Former attorney general Anand Ramlogan – FILE PHOTO
A HIGH Court judge will on June 28 rule on if the Director of Public Prosecutions (DPP) should be included in a constitutional claim filed by former attorney general Anand Ramlogan relating to the criminal prosecution of him for alleged witness tampering.
On Friday, Justice Nadia Kangaloo set the date for the ruling on if the DPP will be made an interested party in Ramlogan’s claim to provide assistance to the court.
The issue of the DPP’s position was raised as a conundrum at Friday’s hearing when Ramlogan’s lead attorney, Peter Carter, KC, said if the DPP wanted to join the matter, he could make formal application so the judge can rule if there is justification for him to be joined.
Carter admitted the DPP was served with the application “as a matter of courtesy” since Ramlogan’s claim was based on evidence which will be used in the criminal trial.
Senior Counsel Ian Benjamin, who appears for the DPP, said it was entirely for Ramlogan to decide who the defendants in the claim were – usually it is the Attorney General – but his sole purpose for appearing in the matter was to assist the court since the complaints raised concerned the criminal prosecution which had been put on hold when the constitutional challenge was referred to the High Court by the chief magistrate.
On July 11, when the preliminary inquiry into charges against Ramlogan was expected to begin, his attorneys asked for the referral to the High Court. Chief Magistrate Maria Busby Earle-Caddle agreed with the referral after she was told if the challenge as successful, the State might not be able to continue to prosecute Ramlogan.
For his part, Benjamin said the DPP was only concerned with providing the court with efficient, effective, not duplicative, assistance since his client may very well be the source of evidence for the Attorney General.
“Our concern is to facilitate an expeditious resolution of the matter…It is not right that the prosecution is suspended. It cannot be right, it cannot have a life of its own. I am not anxious to delay anything.”
After all the parties held their own discussions, it was agreed that the State will file its response to Ramlogan’s claim by May 31, after which the DPP will decide how and if it could assist the court on issues in dispute by June 5.
Kangaloo will rule on the DPP’s position on June 28 after the relevant responses were in and additional dates were given for the filing of submissions and legal authorities with a hearing for oral arguments scheduled for January 29-30, 2024..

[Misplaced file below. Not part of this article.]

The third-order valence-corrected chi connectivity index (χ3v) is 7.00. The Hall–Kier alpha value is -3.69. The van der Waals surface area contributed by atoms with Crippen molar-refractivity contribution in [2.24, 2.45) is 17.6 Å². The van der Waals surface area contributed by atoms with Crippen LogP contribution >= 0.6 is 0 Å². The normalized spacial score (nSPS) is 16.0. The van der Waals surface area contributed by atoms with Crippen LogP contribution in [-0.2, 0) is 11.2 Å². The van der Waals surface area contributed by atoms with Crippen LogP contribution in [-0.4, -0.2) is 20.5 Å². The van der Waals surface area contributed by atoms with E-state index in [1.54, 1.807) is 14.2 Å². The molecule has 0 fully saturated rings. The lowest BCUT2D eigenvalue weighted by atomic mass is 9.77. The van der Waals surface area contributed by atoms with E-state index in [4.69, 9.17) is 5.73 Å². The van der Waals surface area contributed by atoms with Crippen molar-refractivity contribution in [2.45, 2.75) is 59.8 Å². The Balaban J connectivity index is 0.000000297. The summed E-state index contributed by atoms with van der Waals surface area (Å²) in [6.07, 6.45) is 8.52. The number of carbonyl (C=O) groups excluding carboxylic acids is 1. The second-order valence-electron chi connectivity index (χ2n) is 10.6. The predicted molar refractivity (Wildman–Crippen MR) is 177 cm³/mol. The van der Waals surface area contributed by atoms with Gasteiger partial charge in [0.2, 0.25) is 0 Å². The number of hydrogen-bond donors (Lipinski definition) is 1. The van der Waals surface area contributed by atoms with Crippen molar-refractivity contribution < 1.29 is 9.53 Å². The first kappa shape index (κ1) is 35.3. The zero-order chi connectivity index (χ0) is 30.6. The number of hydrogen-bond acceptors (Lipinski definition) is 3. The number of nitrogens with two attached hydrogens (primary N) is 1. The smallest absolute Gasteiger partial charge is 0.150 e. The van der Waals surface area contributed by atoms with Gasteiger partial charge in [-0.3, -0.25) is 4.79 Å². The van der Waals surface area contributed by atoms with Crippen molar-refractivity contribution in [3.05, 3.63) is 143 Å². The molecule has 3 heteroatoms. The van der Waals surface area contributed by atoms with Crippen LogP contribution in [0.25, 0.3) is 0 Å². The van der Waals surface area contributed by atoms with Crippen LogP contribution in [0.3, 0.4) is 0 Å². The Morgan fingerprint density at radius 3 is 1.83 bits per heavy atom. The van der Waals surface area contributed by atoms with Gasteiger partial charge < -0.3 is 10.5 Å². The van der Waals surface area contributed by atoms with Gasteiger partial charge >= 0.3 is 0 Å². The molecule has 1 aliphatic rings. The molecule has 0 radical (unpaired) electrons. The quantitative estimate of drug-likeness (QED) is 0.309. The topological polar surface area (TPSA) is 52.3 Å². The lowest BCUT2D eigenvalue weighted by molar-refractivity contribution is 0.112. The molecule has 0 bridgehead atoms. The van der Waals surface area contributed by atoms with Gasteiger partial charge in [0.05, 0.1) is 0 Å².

Kangaloo said once all the submissions were in, she would be in a better position to say when she can give a ruling.
Ramlogan is contending that his constitutional rights, including the rights to his private and family life, were breached when a High Court judge granted warrants to police to tap his telephone lines.
He is contending there was an “unlawful” issuance of warrants by the judge for the interception of communication data; the unlawful retrieval and collection of communications data pursuant to warrants under the Interception of Communications Act (IOCA), and “the apparent bias” of the judge who issued five interception orders on May 14, 2019.
“The essence of these complaints is that the State misapplied primary legislation, namely the IOCA, to secure access to private telecommunications data belonging to the accused, and that upon this being pointed out, wrongfully and in bad faith misused the warrant process under Section 5 IOPEA (Indictable Offences (Preliminary Enquiry) Act),” the complaint said.
Ramlogan was charged in 2017 on charges of misbehaviour in public office and obstruction of justice.
The allegation against him surrounds an allegation by the director of the Police Complaints Authority David West that he was approached by Ramlogan to withdraw his witness statement in a defamation case against then-opposition leader Dr Keith Rowley in 2014 in exchange to be appointed as PCA director.
The former attorney general is accused of obstructing justice by using threats and bribery to persuade West to not give evidence in Ramlogan’s defamation case against Rowley.
He is also accused of misbehaving in public office by improperly endeavouring for West not to testify on Rowley’s behalf. The offences are alleged to have taken place in 2014 while he was attorney general.
When the allegations came to light, he was fired by then-prime minister Kamla Persad-Bissessar.